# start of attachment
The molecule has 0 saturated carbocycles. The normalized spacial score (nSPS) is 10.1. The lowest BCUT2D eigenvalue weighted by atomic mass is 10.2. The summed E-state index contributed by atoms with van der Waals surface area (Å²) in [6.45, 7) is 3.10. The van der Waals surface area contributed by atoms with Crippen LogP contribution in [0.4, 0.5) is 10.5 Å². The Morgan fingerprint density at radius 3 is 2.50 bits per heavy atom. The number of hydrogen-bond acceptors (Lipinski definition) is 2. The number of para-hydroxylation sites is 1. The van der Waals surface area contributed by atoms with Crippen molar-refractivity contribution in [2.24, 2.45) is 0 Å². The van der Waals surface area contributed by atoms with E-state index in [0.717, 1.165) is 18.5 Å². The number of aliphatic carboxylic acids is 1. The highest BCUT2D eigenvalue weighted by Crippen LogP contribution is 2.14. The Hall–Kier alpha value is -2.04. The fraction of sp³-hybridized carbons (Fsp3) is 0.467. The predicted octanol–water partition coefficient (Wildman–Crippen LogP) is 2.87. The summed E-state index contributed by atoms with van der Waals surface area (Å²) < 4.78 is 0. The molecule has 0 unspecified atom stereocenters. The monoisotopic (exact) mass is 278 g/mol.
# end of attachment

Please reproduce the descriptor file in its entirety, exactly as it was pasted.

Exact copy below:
The molecule has 0 saturated carbocycles. The normalized spacial score (nSPS) is 10.1. The lowest BCUT2D eigenvalue weighted by atomic mass is 10.2. The summed E-state index contributed by atoms with van der Waals surface area (Å²) in [6.45, 7) is 3.10. The van der Waals surface area contributed by atoms with Crippen LogP contribution in [0.4, 0.5) is 10.5 Å². The Morgan fingerprint density at radius 3 is 2.50 bits per heavy atom. The number of hydrogen-bond acceptors (Lipinski definition) is 2. The number of para-hydroxylation sites is 1. The van der Waals surface area contributed by atoms with Crippen molar-refractivity contribution in [2.24, 2.45) is 0 Å². The van der Waals surface area contributed by atoms with E-state index in [0.717, 1.165) is 18.5 Å². The number of aliphatic carboxylic acids is 1. The highest BCUT2D eigenvalue weighted by Crippen LogP contribution is 2.14. The Hall–Kier alpha value is -2.04. The fraction of sp³-hybridized carbons (Fsp3) is 0.467. The predicted octanol–water partition coefficient (Wildman–Crippen LogP) is 2.87. The summed E-state index contributed by atoms with van der Waals surface area (Å²) < 4.78 is 0. The molecule has 0 unspecified atom stereocenters. The monoisotopic (exact) mass is 278 g/mol.